We’re all being summoned to the living room. We have no idea why.
Sonia sits us all down; a floppy blue chapeau perched jauntily upon her head. She climbs atop her toy box.
“Daydees and menamen,” she begins.
Nicole, Dan and I steal furtive glances among ourselves trying to determine where this is going.
Sonia lifts an imaginary microphone to her lips and exaggeratedly clears her throat.
“Sonfin in my HAT!”
Removing it with a flourish, she reaches into the misshapen hat and produces a small stuffed cheetah.
Stunned. We were stunned.
The three of us sat, frozen in disbelief, for a moment. Then simultaneously erupted in laughter and applause.
Sonia’s face lit up as she took a couple of clumsy bows, “Takoo, takoo!”
Needless to say, the crowd went wild again. There were numerous curtain calls. With each subsequent performance her confidence grew. She added more animals to the hat, tossing them to the crowd as they made their appearances time and time again. The more we smiled and laughed and feigned surprise, the more she elaborated upon the original trick.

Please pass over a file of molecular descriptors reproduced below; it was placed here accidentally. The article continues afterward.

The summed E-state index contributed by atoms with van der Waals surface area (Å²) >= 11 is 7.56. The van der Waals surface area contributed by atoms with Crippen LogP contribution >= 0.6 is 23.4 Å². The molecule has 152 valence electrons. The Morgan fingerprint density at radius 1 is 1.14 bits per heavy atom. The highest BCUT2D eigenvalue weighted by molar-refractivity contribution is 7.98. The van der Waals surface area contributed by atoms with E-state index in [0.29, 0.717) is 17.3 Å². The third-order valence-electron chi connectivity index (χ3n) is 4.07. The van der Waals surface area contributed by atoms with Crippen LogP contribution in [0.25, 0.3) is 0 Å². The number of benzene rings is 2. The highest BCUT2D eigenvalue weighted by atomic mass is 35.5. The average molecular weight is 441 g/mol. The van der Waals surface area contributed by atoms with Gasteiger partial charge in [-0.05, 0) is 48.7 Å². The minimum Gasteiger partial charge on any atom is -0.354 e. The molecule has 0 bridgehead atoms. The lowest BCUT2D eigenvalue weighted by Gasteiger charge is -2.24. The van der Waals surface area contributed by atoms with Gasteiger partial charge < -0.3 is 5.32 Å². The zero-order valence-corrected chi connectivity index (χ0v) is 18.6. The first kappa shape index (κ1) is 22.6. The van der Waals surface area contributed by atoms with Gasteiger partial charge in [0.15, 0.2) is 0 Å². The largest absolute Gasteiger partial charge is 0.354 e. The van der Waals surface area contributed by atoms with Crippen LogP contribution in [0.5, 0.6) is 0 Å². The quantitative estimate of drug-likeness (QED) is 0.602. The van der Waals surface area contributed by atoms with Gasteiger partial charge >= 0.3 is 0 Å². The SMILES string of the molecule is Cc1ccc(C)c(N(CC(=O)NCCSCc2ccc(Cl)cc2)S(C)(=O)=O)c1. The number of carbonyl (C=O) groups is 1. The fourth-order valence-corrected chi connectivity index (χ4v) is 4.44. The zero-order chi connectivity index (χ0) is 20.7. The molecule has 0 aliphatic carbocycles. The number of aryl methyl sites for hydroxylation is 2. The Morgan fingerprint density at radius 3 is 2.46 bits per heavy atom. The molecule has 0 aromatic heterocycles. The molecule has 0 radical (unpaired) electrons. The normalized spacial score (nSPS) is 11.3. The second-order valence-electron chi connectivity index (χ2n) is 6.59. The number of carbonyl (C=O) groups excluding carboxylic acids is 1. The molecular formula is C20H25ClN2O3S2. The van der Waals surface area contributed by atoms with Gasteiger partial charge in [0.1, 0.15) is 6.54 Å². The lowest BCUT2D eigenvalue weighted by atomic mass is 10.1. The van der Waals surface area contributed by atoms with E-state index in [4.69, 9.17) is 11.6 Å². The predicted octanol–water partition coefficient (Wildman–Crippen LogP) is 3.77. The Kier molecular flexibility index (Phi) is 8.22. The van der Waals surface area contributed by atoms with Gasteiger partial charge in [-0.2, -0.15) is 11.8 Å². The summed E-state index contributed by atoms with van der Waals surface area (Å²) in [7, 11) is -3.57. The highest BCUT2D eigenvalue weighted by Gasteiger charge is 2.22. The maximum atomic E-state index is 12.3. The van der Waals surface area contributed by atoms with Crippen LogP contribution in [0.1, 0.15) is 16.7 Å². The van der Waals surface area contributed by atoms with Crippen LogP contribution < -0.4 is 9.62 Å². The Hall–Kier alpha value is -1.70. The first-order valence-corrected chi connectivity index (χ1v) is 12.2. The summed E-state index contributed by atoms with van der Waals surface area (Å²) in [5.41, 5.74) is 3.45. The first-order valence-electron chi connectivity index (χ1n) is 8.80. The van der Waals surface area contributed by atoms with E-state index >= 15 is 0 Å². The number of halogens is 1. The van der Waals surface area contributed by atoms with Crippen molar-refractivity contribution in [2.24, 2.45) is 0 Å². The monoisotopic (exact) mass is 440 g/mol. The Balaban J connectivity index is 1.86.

It was darling; it was funny; but most of all it was encouraging.
Sure, she was simply imitating the dialogue from an episode of "Max and Ruby," but for Sonia to come up with the idea of putting on a show —without the slightest adult coaching—well, that’s new.
Imagination play doesn’t come naturally to autistic children, because they’re often incredibly literal.
And while Sonia is high-functioning enough to want to play with other kids, she simply doesn’t understand their games. It doesn’t make sense to her to make eating and drinking noises if there’s no actual food at the tea party. While she’s happy to run and scream with the group, she doesn’t quite get why everyone is so panicked about a dragon that doesn’t really exist.
The more plot-based and scripted her peers’ games have become, the less Sonia has been invited into them.
The scowls don’t deter her. Nor do the turned backs, or the “go aways”—because reading facial expression and recognizing emotion is another skill that doesn’t come naturally to autistic kids. It’s something they need to be taught deliberately, the way an adult learns a foreign language.
So seeing Sonia pull that cheetah out of her hat was like watching my child recite Dante in its original Italian. I was blown away. I almost cried.
She was pretending. She was interacting.
And for a kid on the spectrum, that really is magic.
Actual video footage of the show is embedded above. Sorry it's so dark. This all happened so fast we didn't even have time to turn on the lights. Thank goodness for Dan's ninja-like camera phone skills!